Here's how one Australian paper began its obit for a beloved author: "Colleen McCullough, Australia's bestselling author, was a charmer. Plain of feature, and certainly overweight, she was, nevertheless a woman of wit and warmth. In one interview, she said: 'I've never been into clothes or figure and the interesting thing is I never had any trouble attracting men.'"
Oh, for fuck's sake.
That comes via the Guardian, reporting on the backlash to the Australian's obit for McCullough. (Fans responded with Twitter mockery, starting the hashtag #myOzobituary.) The irony is, the paper also ran a reaction piece smack on the front page, which opened: "PASSIONATE, opinionated, feisty, ballsy, kind, dedicated to words and education, especially of young women." And other than the intro, the offending obit (which ran deeper inside the paper) isn't bad, touching on her well-respected work in neuroscience, her tough childhood and her thoroughly researched Masters of Rome series. Her charm was, no doubt, a very important facet of McCullough's character. But they just couldn't help but lead with the fact that she did it all despite the fact that she was chunky.
I'm sorry, do lack of beauty and a greater-than-average amount of subcutaneous fat generally interfere with the workings of one's imagination? Somebody get the Mayo clinic on the line!
Being big brings a million irritations, big and small. There are the often-dismal shopping options, the uncomfortable chairs, the nightmare that is getting on a plane, the fat talk from your thinner loved ones. (Please never complain about how you're "omg soooo huge" around a person who's been sized out of the Gap.) And make no mistake, all that wears you down.
But it's hearing sentences like, "Plain of feature, and certainly overweight, she was, nevertheless, a woman of wit and warmth" that really leave a mark. Its very structure suggests there's some fundamental opposition between being overweight and being warm and witty, between being fat and being the sort of person whose company is enjoyed. And it's hearing things like that—tossed off all casual, by somebody who wasn't trying to be nasty or hurtful—that fucks with your head forever. You read that sentence and you stop and wonder what people think when they first meet you. Does everyone I meet assume I can't be charming and witty and warm? Does the whole world jump to the conclusion I'm some bridge-dwelling troll who can't carry a conversation?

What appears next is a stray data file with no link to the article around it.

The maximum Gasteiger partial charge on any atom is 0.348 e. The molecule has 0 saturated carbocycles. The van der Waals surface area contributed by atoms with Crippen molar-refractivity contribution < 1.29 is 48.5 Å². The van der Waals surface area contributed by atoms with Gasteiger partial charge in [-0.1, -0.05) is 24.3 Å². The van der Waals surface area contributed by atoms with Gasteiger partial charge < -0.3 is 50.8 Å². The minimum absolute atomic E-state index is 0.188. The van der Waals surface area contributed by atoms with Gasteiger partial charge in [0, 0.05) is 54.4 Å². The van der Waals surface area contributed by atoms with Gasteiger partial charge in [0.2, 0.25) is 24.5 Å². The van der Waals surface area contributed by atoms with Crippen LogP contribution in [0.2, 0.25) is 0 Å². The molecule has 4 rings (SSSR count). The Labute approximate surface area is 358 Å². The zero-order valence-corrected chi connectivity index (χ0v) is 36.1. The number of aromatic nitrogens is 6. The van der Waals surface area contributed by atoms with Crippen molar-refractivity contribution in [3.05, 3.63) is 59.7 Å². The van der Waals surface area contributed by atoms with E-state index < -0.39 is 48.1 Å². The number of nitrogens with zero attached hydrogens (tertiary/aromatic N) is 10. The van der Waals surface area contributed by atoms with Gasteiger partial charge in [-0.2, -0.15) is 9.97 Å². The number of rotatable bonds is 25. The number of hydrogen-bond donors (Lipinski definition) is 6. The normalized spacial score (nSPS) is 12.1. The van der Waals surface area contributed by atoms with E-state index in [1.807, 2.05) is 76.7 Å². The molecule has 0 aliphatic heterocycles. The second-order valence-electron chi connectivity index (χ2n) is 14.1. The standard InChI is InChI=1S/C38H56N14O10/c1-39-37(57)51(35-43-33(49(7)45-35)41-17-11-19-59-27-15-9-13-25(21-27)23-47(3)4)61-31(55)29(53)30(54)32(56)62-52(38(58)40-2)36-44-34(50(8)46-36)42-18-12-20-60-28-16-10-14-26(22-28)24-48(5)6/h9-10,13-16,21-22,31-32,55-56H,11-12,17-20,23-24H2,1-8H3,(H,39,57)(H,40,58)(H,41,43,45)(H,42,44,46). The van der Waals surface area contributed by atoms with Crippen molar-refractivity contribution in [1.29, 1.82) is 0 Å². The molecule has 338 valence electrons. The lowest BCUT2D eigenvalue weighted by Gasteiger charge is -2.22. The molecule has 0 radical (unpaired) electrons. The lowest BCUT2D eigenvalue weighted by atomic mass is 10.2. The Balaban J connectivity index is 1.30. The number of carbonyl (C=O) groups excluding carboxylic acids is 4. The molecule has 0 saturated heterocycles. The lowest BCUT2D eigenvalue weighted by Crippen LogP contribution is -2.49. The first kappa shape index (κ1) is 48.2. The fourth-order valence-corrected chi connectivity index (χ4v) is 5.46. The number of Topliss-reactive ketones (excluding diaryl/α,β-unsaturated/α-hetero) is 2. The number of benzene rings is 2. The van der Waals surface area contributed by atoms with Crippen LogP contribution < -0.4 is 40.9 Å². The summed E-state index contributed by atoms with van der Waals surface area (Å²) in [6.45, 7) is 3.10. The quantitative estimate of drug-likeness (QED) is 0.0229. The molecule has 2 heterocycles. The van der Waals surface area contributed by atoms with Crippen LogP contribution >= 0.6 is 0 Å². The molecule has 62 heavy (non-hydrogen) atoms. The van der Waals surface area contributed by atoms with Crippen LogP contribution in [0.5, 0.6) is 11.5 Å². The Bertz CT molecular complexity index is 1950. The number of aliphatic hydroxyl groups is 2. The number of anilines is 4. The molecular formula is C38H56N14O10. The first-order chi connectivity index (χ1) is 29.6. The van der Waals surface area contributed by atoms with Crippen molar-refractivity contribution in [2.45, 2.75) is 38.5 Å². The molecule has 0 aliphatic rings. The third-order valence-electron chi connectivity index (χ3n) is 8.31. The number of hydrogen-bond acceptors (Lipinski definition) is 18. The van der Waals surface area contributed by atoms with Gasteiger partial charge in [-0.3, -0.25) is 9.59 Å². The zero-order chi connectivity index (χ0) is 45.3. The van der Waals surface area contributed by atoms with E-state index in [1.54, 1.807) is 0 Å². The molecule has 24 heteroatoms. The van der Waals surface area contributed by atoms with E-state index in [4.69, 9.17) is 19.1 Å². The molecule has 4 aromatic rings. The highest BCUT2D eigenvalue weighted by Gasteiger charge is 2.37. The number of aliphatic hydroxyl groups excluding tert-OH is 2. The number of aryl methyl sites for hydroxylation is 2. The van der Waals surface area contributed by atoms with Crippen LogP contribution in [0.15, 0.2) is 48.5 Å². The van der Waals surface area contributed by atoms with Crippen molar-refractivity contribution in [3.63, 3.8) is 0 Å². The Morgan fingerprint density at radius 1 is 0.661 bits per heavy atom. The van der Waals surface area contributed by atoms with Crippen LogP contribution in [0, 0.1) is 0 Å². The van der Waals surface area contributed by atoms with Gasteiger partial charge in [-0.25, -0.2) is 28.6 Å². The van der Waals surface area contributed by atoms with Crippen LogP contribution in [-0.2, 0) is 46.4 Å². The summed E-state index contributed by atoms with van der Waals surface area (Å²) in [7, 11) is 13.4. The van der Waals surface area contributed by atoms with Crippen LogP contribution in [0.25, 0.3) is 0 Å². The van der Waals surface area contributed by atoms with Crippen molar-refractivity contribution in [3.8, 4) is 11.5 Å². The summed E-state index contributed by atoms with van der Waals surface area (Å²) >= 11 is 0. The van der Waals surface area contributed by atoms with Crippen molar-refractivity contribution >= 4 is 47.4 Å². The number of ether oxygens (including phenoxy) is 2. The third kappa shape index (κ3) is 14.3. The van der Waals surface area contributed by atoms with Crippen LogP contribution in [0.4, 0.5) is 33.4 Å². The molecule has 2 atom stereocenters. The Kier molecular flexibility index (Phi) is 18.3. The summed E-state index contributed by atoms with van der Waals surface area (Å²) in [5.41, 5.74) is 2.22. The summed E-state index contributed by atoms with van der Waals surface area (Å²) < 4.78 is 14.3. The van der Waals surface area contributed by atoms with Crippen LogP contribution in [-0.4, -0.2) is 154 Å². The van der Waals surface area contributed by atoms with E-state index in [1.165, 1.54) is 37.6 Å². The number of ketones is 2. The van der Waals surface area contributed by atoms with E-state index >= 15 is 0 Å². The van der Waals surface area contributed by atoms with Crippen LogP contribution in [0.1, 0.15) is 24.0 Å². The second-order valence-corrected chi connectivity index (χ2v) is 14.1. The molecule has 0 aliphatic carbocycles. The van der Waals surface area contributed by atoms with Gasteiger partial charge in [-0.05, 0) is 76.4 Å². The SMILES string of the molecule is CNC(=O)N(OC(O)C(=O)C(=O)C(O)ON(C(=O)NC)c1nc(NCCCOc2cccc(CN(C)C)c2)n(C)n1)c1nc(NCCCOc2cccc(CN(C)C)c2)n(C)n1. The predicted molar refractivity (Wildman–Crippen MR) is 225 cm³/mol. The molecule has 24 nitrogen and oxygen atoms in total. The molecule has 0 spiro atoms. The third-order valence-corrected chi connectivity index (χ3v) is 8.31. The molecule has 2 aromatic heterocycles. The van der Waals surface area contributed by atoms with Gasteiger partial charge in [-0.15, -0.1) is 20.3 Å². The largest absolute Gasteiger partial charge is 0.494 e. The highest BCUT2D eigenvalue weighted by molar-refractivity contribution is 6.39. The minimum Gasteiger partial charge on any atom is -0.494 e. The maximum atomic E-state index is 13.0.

Nor is this some isolated incident. Anybody else flashing back to the New York Times' Yvonne Brill remembrance? The woman was a literal rocket scientist, but they led with: "She made a mean beef stroganoff, followed her husband from job to job and took eight years off from work to raise three children." What's a woman got to achieve before she gets an obit written straight?
According to Crikey, an Australian outlet, this happened because the news hit as many papers were going to press, so the Australian quickly pulled a preprepared obit written years ago by somebody who has since passed away. God only knows how long it had been sitting in some filing cabinet. The author himself might have rewritten the intro if he'd been alive—the media climate has changed a lot even in the last half decade. But you know what? An editor should have caught that intro.
Also, I'm pretty sure the print edition included an extra comma. Did everybody just ditch the close for drinks or something?
Image via AP.